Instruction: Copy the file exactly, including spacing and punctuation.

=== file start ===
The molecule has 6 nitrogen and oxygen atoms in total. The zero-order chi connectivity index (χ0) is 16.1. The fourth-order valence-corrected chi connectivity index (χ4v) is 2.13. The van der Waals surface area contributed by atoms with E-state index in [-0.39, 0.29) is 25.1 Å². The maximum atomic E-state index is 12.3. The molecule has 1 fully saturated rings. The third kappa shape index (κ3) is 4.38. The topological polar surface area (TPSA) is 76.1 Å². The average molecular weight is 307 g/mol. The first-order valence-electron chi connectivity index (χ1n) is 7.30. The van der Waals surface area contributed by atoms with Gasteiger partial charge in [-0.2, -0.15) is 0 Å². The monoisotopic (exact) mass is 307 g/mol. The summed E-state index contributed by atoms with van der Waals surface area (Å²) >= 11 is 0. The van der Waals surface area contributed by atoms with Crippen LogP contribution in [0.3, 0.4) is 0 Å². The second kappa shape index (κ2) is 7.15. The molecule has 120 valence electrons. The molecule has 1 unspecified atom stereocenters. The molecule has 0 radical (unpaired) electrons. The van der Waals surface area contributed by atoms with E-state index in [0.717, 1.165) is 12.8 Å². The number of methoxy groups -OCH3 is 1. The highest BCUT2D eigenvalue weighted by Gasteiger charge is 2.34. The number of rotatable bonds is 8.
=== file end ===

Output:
The molecule has 6 nitrogen and oxygen atoms in total. The zero-order chi connectivity index (χ0) is 16.1. The fourth-order valence-corrected chi connectivity index (χ4v) is 2.13. The van der Waals surface area contributed by atoms with E-state index in [-0.39, 0.29) is 25.1 Å². The maximum atomic E-state index is 12.3. The molecule has 1 fully saturated rings. The third kappa shape index (κ3) is 4.38. The topological polar surface area (TPSA) is 76.1 Å². The average molecular weight is 307 g/mol. The first-order valence-electron chi connectivity index (χ1n) is 7.30. The van der Waals surface area contributed by atoms with Gasteiger partial charge in [-0.2, -0.15) is 0 Å². The monoisotopic (exact) mass is 307 g/mol. The summed E-state index contributed by atoms with van der Waals surface area (Å²) >= 11 is 0. The van der Waals surface area contributed by atoms with Crippen LogP contribution in [0.3, 0.4) is 0 Å². The second kappa shape index (κ2) is 7.15. The molecule has 120 valence electrons. The molecule has 1 unspecified atom stereocenters. The molecule has 0 radical (unpaired) electrons. The van der Waals surface area contributed by atoms with E-state index in [0.717, 1.165) is 12.8 Å². The number of methoxy groups -OCH3 is 1. The highest BCUT2D eigenvalue weighted by Gasteiger charge is 2.34. The number of rotatable bonds is 8.